“We were bowling just to do something for fun together,” Williams said. “I was horrible when I started — really horrible — but I fell in love with the game.”

A decade later, she found herself bowling in leagues three nights each week and competing in area tournaments.

“It’s become a passion of mine. I enjoy the competition, and over time, I’ve gotten a little better.”

Williams was taken online classes as a part-time student at Ashford University a little more than a year ago when she first discovered that she would still be eligible to compete at the collegiate level if she became a full-time student.

Once her job in quality control ended with the closing of the R.R. Donnelly facility in August, Williams picked up a part-time position at Oak Helm Partners in Davenport and decided to return to college fulltime.

“They’ve worked around my schedule, and it has worked well,” Williams said.

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She now finds herself sitting in classrooms with students almost half her age, including a few teammates.

“When Donnelly closed, it gave me a chance to step back and think a bit about where I was and what I wanted to do, and that led me to Ambrose,” she said.

Once enrolled last fall, she participated in tryouts for the bowling team and made the squad, participating in the Fighting Bees’ three-times-a-week practices and then competing on the weekends.

She said her season started slowly, but she has seen her scores improve deeper into the season.

It took her some time to adjust to the nuances of college bowling, where teams frequently cheer on teammates and the noise from one alley to the next is at a level that doesn’t happen often in a league setting.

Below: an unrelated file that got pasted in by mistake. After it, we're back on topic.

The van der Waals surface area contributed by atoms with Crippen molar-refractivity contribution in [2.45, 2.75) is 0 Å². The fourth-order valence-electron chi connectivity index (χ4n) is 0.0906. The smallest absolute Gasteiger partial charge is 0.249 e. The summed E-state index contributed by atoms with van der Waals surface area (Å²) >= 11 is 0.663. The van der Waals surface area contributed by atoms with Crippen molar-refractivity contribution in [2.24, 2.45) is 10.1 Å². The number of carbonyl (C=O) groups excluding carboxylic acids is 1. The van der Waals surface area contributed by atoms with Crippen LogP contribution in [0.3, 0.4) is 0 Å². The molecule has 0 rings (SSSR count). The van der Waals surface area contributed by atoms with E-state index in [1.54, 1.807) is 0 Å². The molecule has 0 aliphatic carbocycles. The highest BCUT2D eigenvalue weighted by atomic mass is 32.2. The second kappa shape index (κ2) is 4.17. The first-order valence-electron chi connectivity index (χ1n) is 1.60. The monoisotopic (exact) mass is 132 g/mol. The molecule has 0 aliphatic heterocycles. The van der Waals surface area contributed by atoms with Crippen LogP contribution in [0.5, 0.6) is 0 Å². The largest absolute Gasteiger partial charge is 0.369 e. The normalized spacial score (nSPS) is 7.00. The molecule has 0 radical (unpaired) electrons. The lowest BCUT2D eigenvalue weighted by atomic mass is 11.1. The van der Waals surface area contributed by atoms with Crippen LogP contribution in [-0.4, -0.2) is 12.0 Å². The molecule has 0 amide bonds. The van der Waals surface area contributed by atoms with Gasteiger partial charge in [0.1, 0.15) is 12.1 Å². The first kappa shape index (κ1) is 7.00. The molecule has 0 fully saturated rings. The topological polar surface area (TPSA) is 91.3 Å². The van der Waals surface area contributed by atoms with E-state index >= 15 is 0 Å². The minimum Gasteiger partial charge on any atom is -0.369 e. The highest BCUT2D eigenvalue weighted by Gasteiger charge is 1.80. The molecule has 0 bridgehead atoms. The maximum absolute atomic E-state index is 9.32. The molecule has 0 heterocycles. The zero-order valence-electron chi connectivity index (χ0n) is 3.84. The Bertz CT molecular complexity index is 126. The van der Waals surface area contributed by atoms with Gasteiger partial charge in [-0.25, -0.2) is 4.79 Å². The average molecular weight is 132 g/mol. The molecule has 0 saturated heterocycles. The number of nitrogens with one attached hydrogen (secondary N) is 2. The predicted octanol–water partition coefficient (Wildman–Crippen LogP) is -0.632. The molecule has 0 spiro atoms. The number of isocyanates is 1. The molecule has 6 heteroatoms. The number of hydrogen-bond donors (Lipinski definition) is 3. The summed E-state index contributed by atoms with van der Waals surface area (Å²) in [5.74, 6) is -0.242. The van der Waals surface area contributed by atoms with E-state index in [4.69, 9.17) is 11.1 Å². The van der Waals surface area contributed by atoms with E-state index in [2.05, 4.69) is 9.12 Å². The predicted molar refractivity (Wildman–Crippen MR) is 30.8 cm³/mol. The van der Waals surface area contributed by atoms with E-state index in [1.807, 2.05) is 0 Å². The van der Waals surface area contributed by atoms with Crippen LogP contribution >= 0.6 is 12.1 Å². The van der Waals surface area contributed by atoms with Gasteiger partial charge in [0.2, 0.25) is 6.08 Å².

“You have to be able to focus and concentrate if you want to be good here. I’ve learned that as I’ve went on along,” Williams said. “Early on, I didn’t throw the ball as well as I knew I could, but working with (Lawrence), it’s come around a bit and I’m starting to compete the way I know I can. It’s just a matter of putting your mind to it.”

That’s something this grandmother has no trouble accomplishing.

Ambrose men, women excel

Both men’s and women’s bowling teams from St. Ambrose will compete this weekend in the U.S. Bowling Congress Intercollegiate Sectionals at Fairview Heights, Ill., the next step in what has been a record-setting season for the Fighting Bees’ third-year programs.

The St. Ambrose men rank 15th nationally and the women are 21st heading into the start of postseason competition.

“Our programs are young, but we’ve been pretty consistent,” Bees coach Donna Lawrence said. “The success we’ve had has helped us recruit, and we’ve built on that from one year to the next.”

Beginning Friday in the two-day sectional hosted by the St. Clair Bowl, the Bees will play 32 Baker games each day with the top four teams based on total pinfall advancing to the USBC Intercollegiate Team Championships on April 19-21 at Lincoln, Neb.

St. Ambrose is familiar with the house, competing in both the SI Elite Classic and the National Collegiate Team Match Games there earlier this season.

Kyle Anderson, a freshman from Lockport, Ill., who was named the newcomer of the year in the Midwest Collegiate Conference, became the first men’s bowler in St. Ambrose history to win an individual title when he took top honors at the SI Elite Classic there.

Anderson and Bryan Thompson, a junior from Chicago Brother Rice, rank 55th and 32nd in the nation, respectively, with averages of 203 and 207.